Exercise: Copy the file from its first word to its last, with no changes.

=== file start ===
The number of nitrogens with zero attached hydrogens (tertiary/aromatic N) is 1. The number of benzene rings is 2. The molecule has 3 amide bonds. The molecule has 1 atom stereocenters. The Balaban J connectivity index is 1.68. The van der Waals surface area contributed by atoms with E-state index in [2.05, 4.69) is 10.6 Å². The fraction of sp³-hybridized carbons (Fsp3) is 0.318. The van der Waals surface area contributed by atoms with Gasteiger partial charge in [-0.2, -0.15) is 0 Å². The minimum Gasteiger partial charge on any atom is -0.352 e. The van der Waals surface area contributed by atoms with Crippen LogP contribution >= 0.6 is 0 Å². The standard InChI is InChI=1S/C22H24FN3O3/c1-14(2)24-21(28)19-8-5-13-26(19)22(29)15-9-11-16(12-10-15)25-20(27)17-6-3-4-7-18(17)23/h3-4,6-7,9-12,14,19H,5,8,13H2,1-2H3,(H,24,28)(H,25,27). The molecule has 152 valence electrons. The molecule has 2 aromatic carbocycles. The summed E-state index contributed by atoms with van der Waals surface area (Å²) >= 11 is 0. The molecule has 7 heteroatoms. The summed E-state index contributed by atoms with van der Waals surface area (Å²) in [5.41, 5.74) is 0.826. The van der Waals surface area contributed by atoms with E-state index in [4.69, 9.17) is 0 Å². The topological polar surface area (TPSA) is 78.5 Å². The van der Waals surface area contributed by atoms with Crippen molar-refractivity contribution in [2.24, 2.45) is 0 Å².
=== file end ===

The number of nitrogens with zero attached hydrogens (tertiary/aromatic N) is 1. The number of benzene rings is 2. The molecule has 3 amide bonds. The molecule has 1 atom stereocenters. The Balaban J connectivity index is 1.68. The van der Waals surface area contributed by atoms with E-state index in [2.05, 4.69) is 10.6 Å². The fraction of sp³-hybridized carbons (Fsp3) is 0.318. The van der Waals surface area contributed by atoms with Gasteiger partial charge in [-0.2, -0.15) is 0 Å². The minimum Gasteiger partial charge on any atom is -0.352 e. The van der Waals surface area contributed by atoms with Crippen LogP contribution >= 0.6 is 0 Å². The standard InChI is InChI=1S/C22H24FN3O3/c1-14(2)24-21(28)19-8-5-13-26(19)22(29)15-9-11-16(12-10-15)25-20(27)17-6-3-4-7-18(17)23/h3-4,6-7,9-12,14,19H,5,8,13H2,1-2H3,(H,24,28)(H,25,27). The molecule has 152 valence electrons. The molecule has 2 aromatic carbocycles. The summed E-state index contributed by atoms with van der Waals surface area (Å²) >= 11 is 0. The molecule has 7 heteroatoms. The summed E-state index contributed by atoms with van der Waals surface area (Å²) in [5.41, 5.74) is 0.826. The van der Waals surface area contributed by atoms with E-state index in [4.69, 9.17) is 0 Å². The topological polar surface area (TPSA) is 78.5 Å². The van der Waals surface area contributed by atoms with Crippen molar-refractivity contribution in [2.24, 2.45) is 0 Å².